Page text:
“I am completely thankful to the WEC, which has been my home. I grew up a lot as a fighter in the WEC. I got national exposure. The life I live now is all thanks to WEC."
Glendale, Ariz. -- Unlike college basketball, the sport of MMA doesn’t have a “Final Four.” But Thursday night’s main event between Benson Henderson and Anthony Pettis certainly has a Final Four type of feel to it. That’s because the victor will not only walk away with the WEC lightweight title, but is also guaranteed a shot at the UFC lightweight title next year. Having so much on the line presents an extraordinary set of opportunities for both fighters as they also prepare to make history by competing in the final bout in the WEC’s illustrious 9 and ½ year existence.
Henderson, the easy-going WEC champ and winner of 10 straight, lives and trains in Glendale and welcomes the potential benefits of a home crowd advantage. He has sparred in the past with former UFC champion BJ Penn and has long been keenly aware that he would never get the full credit he deserves, or be able to prove the full extent of his skills, until he was pitted against the UFC’s lightweight crop. Now, with the WEC set to merge with its big brother, the 27-year-old and his peers will get that chance. Henderson went so far as to say that he will be taking a piece of the WEC with him into the UFC, and that despite being a world champion he will be cloaked in an underdog’s clothing, mindful that some may perceive him to be a second-tier fighter underneath of the UFC’s elite. That is a perception he, Pettis and other WEC veterans hope to shatter.
“You better believe that there’s going to still be a chip on our shoulder, a chip on my shoulder personally, when I go against any UFC guy,” said the soft-spoken Henderson (12-1). “It’s nothing that they’ve done personally but I’ve got that chip on my shoulder. So I’m definitely going to be here to leave that legacy for the WEC.”
Of course, none of the stars in Henderson’s universe will align if he doesn’t first turn back the dynamic, highly unpredictable threat that is Anthony Pettis. Appropriately nicknamed “Showtime” for his penchant for flashiness inside of the cage, Pettis is a standup force who trains under one of the game’s most respected Muay Thai instructors, Duke Roufus. Pettis’ combination of athleticism, speed and technique make him particularly dangerous with punches, head kicks, flying knees and spinning backfists – surprise elements that can end a fight in an instant. While it is widely perceived that Henderson, a former collegiate wrestler with a wicked guillotine, could dominate on the canvas, Pettis is coming off a submission victory over Shane Roller – another accomplished wrestler with a nasty guillotine.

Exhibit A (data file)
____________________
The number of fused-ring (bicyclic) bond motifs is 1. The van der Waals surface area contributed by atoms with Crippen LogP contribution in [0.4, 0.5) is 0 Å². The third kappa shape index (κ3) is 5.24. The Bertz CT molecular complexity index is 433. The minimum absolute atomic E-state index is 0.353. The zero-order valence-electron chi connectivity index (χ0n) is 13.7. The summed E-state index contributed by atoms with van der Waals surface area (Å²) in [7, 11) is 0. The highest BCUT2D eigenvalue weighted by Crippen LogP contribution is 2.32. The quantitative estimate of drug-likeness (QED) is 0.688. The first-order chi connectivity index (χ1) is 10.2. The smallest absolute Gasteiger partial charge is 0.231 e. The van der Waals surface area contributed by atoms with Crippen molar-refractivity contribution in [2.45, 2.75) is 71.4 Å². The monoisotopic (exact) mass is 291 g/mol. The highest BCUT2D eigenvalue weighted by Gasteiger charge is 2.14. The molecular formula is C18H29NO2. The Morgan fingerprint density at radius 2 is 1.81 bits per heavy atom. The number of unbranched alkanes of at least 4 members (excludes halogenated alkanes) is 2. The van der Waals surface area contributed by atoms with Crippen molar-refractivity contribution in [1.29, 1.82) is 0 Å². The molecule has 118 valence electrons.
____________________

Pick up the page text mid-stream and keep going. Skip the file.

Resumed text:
“The biggest thing I like about Anthony is that he gets better every fight,” said Henderson, who holds two bachelor’s degrees in criminal justice and sociology. “He’s shown improvement in every area of his game, every fight. He’s improved his takedown defense and is finishing his submissions as well. He doesn’t fold under pressure; I like that.”
Despite his occasional flamboyance, Pettis is also a tough character. In a 2008 pro fight, the Milwaukee native was slammed to the canvas and suffered a dislocated shoulder. He shot to his feet and soon fired a sizzling head kick that knocked out his opponent. Heading into the biggest fight of his career, the 23-year-old former subject of an MTV “World of Jenks” episode said he aims to “make Milwaukee proud.” The memory of a loved one is also something that continues to fuel his fire.
“My dad was killed in an armed robbery in 2003,” he said. “I still use many of the life lessons he taught me.”
Pettis (10-1) said he is often asked, “How would you do against UFC guys?” He believes that Thursday night’s fight will help answer that question. He is not the least bit concerned about fighting the champ in his hometown.
“I’m excited because it’s not going to be 19 degrees out,” said Pettis, alluding to the frigid Milwaukee weather. “I get to wear some shorts out there. So, I mean, the crowd’s going to boo me or however it plays out. No matter what, it’s just me and Ben in that cage and that speaks for itself. It’s not the crowd inside there, so I’m not going to let that get to my head and I’m just going to fight my fight.”
Pettis conceded that he will try to exploit Henderson in the standup realm, if possible. The No.1 challenger said he looks forward to joining the UFC, hopefully fighting for the world title in his debut.
Henderson, meanwhile, perhaps spoke for both men in framing his gratitude to the WEC and GM Reed Harris, and also the new adventure that is right around the corner.
“I am completely thankful to the WEC, which has been my home,” Henderson said, expressing his mixed emotions. “I grew up a lot as a fighter in the WEC. I got national exposure. The life I live now is all thanks to WEC. For whatever reason, maybe it’s just a small bit of jealousy … but there has been a chip on our shoulder for not getting quite the recognition that we felt we deserve.
“I think every time there was a WEC we fought with a chip on our shoulder; like we wanted to stand out. We wanted to catch people’s attention, catch their eye and make people say, ‘Oh, man, did you watch those fights the other day? That was WEC. I was flipping through the channels and I saw these guys throwing down. They were all over the place, jumping off the cage and running around and it’s just non-stop action.’